ON this tiny island nature reserve, it's not easy to give Conservation Officer Peter Daniel the complete attention he's asking for.
Our group of 30 visitors to Kapiti Island is a bit distracted by the large olive-brown parrots circling over his head, landing on his shoulders, and whizzing off screeching.
The parrots, called kaka, inhabit the island in large numbers and are practically tame, because they are conditioned to humans, and because the predators that once plagued them are now almost gone.
Kapiti is one segment of a multifaceted, long-range plan by the New Zealand Department of Conservation (DOC) to restore native bird populations.
An island six miles long, half a mile wide, and a half-hour boat ride from the Wellington coast, Kapiti is one of few relatively accessible island nature reserves. It provides an opportunity to see birds that are rare or absent on the mainland.
This group of school children, naturalists, and reporters has come to the island for an educational visit. Mr. Daniel, the barrel-chested conservation officer who wants our attention, briefs us on the history of Kapiti and gives the ground rules for exploring it. We tramp up to the summit, bird-watching along the way.
One high point is a trough Daniel has filled with sugar water, where 40 to 50 kaka swoop in and out, nudging other birds aside.
They land on our heads and shoulders, and delicately pick bits of cheese we were given, out of our hands. They're not so delicate when their talons grip our hair or when they give us a few wet surprises, so after a bit we pull the hoods of our windbreakers over our heads.
The day is blustery and cold, and Daniel invites three reporters into his island home for tea. While we're waiting for the kettle to boil, a bellbird darts in through the tiny bird door he's made in a window and starts to sip sugar water. The bird's tongue hangs outside its bill because of an injury. ``I don't know how it stays alive,'' he marvels, ``but it seems to be doing all right.''
The house is surrounded by a nearly deafening chorus of bird calls. ``It sounds like an orchestra,'' says Pam Graham, a New Zealand reporter.
``It's amazing to see this when you think that they're extinct on the North Island and to see how they relate to people. You can only understand when you see it,'' says Jim Kidson, senior media officer for DOC, who has accompanied us. ``This is an educational opportunity in what we've lost and what we're trying to rebuild.''
Scientists say that kaka parrots could become extinct on the mainland if nothing were done to save them.
Kapiti was first settled by Maoris, then whalers, and then farmers. Each group brought animals that preyed on the birds. Maoris brought the kiori (Polynesian rat) and the kuri (dog) to New Zealand, both implicated in the destruction of 11 species.
Europeans introduced sheep, goats, pigs, deer, cattle, and cats. They brought rabbits for game, then stoats, weasels, and ferrets to control the rabbits.
The Norway rat arrived via the whaling ships. And the Australian brush-tailed possum was introduced for the fur trade.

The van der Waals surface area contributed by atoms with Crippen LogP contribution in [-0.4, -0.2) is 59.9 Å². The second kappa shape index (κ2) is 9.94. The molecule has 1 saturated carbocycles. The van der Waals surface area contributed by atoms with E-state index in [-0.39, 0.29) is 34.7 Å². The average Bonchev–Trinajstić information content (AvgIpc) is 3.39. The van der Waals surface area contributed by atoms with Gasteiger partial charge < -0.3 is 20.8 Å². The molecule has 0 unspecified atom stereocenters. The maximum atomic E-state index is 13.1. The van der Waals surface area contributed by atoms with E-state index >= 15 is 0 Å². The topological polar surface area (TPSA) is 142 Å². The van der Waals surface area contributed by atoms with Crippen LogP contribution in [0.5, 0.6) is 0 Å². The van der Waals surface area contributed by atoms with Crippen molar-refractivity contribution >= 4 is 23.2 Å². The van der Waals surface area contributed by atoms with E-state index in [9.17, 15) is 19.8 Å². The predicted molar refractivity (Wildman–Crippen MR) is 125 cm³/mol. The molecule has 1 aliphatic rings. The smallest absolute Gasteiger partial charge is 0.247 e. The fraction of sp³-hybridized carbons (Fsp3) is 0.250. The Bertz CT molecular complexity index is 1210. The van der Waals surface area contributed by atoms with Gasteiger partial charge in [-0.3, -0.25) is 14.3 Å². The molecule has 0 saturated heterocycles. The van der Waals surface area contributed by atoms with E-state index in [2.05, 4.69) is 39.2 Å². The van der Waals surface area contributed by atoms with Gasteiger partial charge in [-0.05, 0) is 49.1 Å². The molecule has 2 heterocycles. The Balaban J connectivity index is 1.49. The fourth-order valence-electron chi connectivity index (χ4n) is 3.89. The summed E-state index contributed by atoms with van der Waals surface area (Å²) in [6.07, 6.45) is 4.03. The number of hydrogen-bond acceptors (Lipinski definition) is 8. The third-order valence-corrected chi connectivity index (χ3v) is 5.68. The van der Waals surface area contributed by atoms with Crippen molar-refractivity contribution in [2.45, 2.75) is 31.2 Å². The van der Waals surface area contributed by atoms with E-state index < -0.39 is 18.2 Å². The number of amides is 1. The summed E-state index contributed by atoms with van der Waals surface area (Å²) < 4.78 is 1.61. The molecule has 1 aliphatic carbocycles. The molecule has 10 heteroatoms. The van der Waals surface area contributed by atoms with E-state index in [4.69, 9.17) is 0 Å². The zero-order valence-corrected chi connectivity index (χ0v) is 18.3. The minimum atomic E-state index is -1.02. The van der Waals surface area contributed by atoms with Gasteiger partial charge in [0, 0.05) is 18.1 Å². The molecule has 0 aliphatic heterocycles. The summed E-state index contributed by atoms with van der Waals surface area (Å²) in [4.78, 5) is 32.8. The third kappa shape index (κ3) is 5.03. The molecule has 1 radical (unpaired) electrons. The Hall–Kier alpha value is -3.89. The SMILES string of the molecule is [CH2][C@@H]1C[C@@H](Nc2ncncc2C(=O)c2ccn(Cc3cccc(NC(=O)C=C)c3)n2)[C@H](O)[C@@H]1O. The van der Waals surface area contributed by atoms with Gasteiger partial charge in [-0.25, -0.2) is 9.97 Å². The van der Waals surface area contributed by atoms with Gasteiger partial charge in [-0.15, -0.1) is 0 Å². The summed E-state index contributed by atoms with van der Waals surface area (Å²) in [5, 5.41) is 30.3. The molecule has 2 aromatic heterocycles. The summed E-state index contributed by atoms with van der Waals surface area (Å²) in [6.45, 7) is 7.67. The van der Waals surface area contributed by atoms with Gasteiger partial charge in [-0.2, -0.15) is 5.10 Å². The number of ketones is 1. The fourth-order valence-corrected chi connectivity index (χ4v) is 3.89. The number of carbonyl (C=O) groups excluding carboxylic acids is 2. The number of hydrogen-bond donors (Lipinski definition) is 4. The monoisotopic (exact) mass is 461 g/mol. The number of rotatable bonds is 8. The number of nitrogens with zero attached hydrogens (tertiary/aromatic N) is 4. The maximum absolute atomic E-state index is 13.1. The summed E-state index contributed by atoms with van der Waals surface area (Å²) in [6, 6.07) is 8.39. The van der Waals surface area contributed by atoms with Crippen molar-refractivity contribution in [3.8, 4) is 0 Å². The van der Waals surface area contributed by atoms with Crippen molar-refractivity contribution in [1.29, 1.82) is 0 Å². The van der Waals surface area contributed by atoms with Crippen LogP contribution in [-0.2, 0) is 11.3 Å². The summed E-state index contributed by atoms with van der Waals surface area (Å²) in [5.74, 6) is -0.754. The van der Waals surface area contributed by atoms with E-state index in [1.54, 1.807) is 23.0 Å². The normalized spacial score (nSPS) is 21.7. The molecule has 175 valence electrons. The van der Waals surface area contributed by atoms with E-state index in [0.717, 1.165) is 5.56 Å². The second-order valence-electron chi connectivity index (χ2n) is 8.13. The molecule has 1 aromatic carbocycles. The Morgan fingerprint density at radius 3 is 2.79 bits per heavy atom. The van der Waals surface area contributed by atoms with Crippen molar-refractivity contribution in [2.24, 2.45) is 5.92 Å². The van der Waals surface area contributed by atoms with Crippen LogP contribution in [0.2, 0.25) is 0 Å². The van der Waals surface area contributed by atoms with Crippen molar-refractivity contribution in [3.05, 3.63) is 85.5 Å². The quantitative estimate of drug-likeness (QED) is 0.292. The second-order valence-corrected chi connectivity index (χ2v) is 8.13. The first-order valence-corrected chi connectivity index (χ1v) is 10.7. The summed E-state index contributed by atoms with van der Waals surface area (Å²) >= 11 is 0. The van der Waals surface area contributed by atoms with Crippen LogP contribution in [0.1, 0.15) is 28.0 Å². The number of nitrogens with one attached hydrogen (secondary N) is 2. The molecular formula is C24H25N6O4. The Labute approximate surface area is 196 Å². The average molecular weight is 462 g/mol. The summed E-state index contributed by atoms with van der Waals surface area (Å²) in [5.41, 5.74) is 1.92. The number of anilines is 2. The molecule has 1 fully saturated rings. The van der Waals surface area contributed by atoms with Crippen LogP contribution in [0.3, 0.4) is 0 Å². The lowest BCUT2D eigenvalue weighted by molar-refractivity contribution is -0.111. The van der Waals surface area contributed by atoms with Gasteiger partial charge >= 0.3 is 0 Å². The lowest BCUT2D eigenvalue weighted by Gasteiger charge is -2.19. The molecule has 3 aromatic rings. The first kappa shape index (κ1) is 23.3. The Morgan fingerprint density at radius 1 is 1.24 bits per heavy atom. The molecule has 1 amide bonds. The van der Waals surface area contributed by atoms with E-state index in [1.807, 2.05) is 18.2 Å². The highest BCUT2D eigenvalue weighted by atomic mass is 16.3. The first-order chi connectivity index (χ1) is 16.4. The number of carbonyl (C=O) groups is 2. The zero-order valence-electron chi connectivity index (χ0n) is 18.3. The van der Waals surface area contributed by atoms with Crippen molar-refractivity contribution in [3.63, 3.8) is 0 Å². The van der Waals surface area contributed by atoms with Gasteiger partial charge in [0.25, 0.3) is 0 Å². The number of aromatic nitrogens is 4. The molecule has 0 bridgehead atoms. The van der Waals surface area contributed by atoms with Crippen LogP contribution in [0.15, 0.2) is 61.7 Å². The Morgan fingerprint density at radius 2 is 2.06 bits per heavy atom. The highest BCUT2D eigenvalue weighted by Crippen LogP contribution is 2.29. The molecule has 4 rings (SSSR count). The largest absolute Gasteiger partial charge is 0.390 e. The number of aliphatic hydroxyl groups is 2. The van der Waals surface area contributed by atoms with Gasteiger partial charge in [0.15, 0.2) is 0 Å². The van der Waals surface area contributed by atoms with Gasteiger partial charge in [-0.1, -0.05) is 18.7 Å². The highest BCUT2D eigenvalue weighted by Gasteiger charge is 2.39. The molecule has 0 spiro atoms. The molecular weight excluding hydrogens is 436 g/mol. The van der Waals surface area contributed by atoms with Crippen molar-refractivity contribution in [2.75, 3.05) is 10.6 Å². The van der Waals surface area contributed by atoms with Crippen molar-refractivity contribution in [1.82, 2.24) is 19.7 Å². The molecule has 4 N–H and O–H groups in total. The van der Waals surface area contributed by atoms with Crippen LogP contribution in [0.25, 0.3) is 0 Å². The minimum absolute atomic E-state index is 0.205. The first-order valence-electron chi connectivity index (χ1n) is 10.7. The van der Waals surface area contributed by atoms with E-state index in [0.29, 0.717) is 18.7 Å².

The impact of these introduced species on bird populations has been devastating. Nearly 60 percent of New Zealand birds were flightless or nearly flightless, easy prey for these fleet-footed predators.
Scientists say New Zealand has lost about 49 species - about half its varieties of land birds - since humans first set foot here. The animals ate not only the birds and their eggs but the vegetation the birds needed as well.
In 1897, the government, under pressure from naturalists, established Kapiti as a preserve for the flora and fauna of New Zealand. Cats, deer, goats, sheep, cattle, pigs, and dogs were eradicated from the reserve. Domestic stock were removed and other animals were shot or trapped.
Between February 1980 and November 1986, 22,500 possums were removed from Kapiti, using systematic trapping, poison, and dogs, the first successful possum-eradication program.
Kapiti acts as both a bird sanctuary and a reservoir for other islands. Once a species has reached safe numbers, breeding pairs are airlifted to propagate on other islands. Birds that have been brought back from the threat of extinction include saddleback, little spotted kiwi, stitchbird, kokako, and takahae.
``In this unique setting, we can turn the clock back,'' Daniel says. ``We have ancient species we can preserve. And the potential is great for saving other endangered species.''
The DOC has two dozen programs going on in various parts of the country. New Zealand is considered a world leader in island restoration and is using its experience to help other countries.
Mauritius, with New Zealand's help was able to eradicate the rabbit population from its prime reserve of Round Island. The plan was masterminded by DOC endangered-species expert Don Merton, who saved the Chatham Island black robin from extinction when the species was down to its last breeding pair.
Visiting Kapiti's friendly birds is quietly popular among New Zealanders, or Kiwis, as they call themselves. But only 50 people a day are allowed to go to the island, and the wait used to be a year for weekends and six months for other times. Bookings are now taken three months ahead. Kapiti has an average of 4,500 visitors a year.
Daniel says his prime motive in talking to visitors used to be protection, but now it's educational, ``the best form of protection.'' He's only had a few troublemakers, like obsessed birders who tramp through long grass to tick off exotic species.
Then there was the man from New Zealand who discombobulated nesting takahae by taping their calls and playing them back to them.
``I had serious words with the guy,'' Daniel says.